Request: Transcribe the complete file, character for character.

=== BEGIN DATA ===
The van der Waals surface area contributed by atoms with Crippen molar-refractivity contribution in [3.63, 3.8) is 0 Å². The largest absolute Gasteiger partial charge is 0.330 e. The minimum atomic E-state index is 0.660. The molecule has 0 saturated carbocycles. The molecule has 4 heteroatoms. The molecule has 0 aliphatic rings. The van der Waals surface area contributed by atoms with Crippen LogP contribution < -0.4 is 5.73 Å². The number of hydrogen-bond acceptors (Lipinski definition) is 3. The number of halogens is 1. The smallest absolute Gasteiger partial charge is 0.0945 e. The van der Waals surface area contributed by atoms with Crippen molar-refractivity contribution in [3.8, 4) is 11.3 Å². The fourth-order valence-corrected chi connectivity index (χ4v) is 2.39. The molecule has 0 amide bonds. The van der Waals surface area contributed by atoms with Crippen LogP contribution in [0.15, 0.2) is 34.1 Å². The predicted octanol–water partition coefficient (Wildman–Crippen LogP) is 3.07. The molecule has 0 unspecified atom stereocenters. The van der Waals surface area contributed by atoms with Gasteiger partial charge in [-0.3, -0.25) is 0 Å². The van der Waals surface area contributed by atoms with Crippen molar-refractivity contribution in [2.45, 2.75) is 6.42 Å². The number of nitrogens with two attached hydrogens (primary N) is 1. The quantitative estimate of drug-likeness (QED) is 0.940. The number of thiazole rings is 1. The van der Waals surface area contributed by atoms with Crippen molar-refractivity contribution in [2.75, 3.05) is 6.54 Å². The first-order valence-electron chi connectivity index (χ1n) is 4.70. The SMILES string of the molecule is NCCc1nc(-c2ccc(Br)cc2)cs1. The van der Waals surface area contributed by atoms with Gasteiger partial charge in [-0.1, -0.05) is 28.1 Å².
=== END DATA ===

The van der Waals surface area contributed by atoms with Crippen molar-refractivity contribution in [3.63, 3.8) is 0 Å². The largest absolute Gasteiger partial charge is 0.330 e. The minimum atomic E-state index is 0.660. The molecule has 0 saturated carbocycles. The molecule has 4 heteroatoms. The molecule has 0 aliphatic rings. The van der Waals surface area contributed by atoms with Crippen LogP contribution < -0.4 is 5.73 Å². The number of hydrogen-bond acceptors (Lipinski definition) is 3. The number of halogens is 1. The smallest absolute Gasteiger partial charge is 0.0945 e. The van der Waals surface area contributed by atoms with Crippen molar-refractivity contribution in [3.8, 4) is 11.3 Å². The fourth-order valence-corrected chi connectivity index (χ4v) is 2.39. The molecule has 0 amide bonds. The van der Waals surface area contributed by atoms with Crippen LogP contribution in [0.15, 0.2) is 34.1 Å². The predicted octanol–water partition coefficient (Wildman–Crippen LogP) is 3.07. The molecule has 0 unspecified atom stereocenters. The van der Waals surface area contributed by atoms with Gasteiger partial charge in [-0.3, -0.25) is 0 Å². The van der Waals surface area contributed by atoms with Crippen molar-refractivity contribution in [2.45, 2.75) is 6.42 Å². The number of nitrogens with two attached hydrogens (primary N) is 1. The quantitative estimate of drug-likeness (QED) is 0.940. The number of thiazole rings is 1. The van der Waals surface area contributed by atoms with Crippen molar-refractivity contribution in [2.75, 3.05) is 6.54 Å². The first-order valence-electron chi connectivity index (χ1n) is 4.70. The SMILES string of the molecule is NCCc1nc(-c2ccc(Br)cc2)cs1. The van der Waals surface area contributed by atoms with Gasteiger partial charge in [-0.1, -0.05) is 28.1 Å².